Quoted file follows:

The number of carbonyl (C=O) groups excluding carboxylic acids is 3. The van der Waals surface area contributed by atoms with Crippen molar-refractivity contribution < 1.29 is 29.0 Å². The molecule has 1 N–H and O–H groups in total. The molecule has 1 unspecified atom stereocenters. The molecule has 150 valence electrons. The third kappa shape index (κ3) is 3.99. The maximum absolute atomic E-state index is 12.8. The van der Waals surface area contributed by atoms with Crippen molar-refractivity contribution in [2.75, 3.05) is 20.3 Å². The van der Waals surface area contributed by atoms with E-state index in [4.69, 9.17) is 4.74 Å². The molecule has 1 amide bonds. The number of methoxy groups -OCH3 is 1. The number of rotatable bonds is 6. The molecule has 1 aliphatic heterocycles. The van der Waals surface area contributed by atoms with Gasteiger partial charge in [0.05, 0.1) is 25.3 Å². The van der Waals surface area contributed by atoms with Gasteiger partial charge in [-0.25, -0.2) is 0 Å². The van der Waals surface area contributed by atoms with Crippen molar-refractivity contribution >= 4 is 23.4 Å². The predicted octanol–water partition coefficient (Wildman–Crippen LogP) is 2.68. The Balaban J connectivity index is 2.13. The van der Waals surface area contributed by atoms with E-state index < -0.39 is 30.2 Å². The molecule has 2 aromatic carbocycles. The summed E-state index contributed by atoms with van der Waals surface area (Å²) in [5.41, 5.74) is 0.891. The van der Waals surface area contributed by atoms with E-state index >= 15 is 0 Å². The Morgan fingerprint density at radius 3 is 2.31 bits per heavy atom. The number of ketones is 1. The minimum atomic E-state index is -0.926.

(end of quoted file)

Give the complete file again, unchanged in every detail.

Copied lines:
The number of carbonyl (C=O) groups excluding carboxylic acids is 3. The van der Waals surface area contributed by atoms with Crippen molar-refractivity contribution < 1.29 is 29.0 Å². The molecule has 1 N–H and O–H groups in total. The molecule has 1 unspecified atom stereocenters. The molecule has 150 valence electrons. The third kappa shape index (κ3) is 3.99. The maximum absolute atomic E-state index is 12.8. The van der Waals surface area contributed by atoms with Crippen molar-refractivity contribution in [2.75, 3.05) is 20.3 Å². The van der Waals surface area contributed by atoms with E-state index in [4.69, 9.17) is 4.74 Å². The molecule has 1 amide bonds. The number of methoxy groups -OCH3 is 1. The number of rotatable bonds is 6. The molecule has 1 aliphatic heterocycles. The van der Waals surface area contributed by atoms with Gasteiger partial charge in [0.05, 0.1) is 25.3 Å². The van der Waals surface area contributed by atoms with Gasteiger partial charge in [-0.25, -0.2) is 0 Å². The van der Waals surface area contributed by atoms with Crippen molar-refractivity contribution >= 4 is 23.4 Å². The predicted octanol–water partition coefficient (Wildman–Crippen LogP) is 2.68. The Balaban J connectivity index is 2.13. The van der Waals surface area contributed by atoms with E-state index < -0.39 is 30.2 Å². The molecule has 2 aromatic carbocycles. The summed E-state index contributed by atoms with van der Waals surface area (Å²) in [5.41, 5.74) is 0.891. The van der Waals surface area contributed by atoms with E-state index >= 15 is 0 Å². The Morgan fingerprint density at radius 3 is 2.31 bits per heavy atom. The number of ketones is 1. The minimum atomic E-state index is -0.926.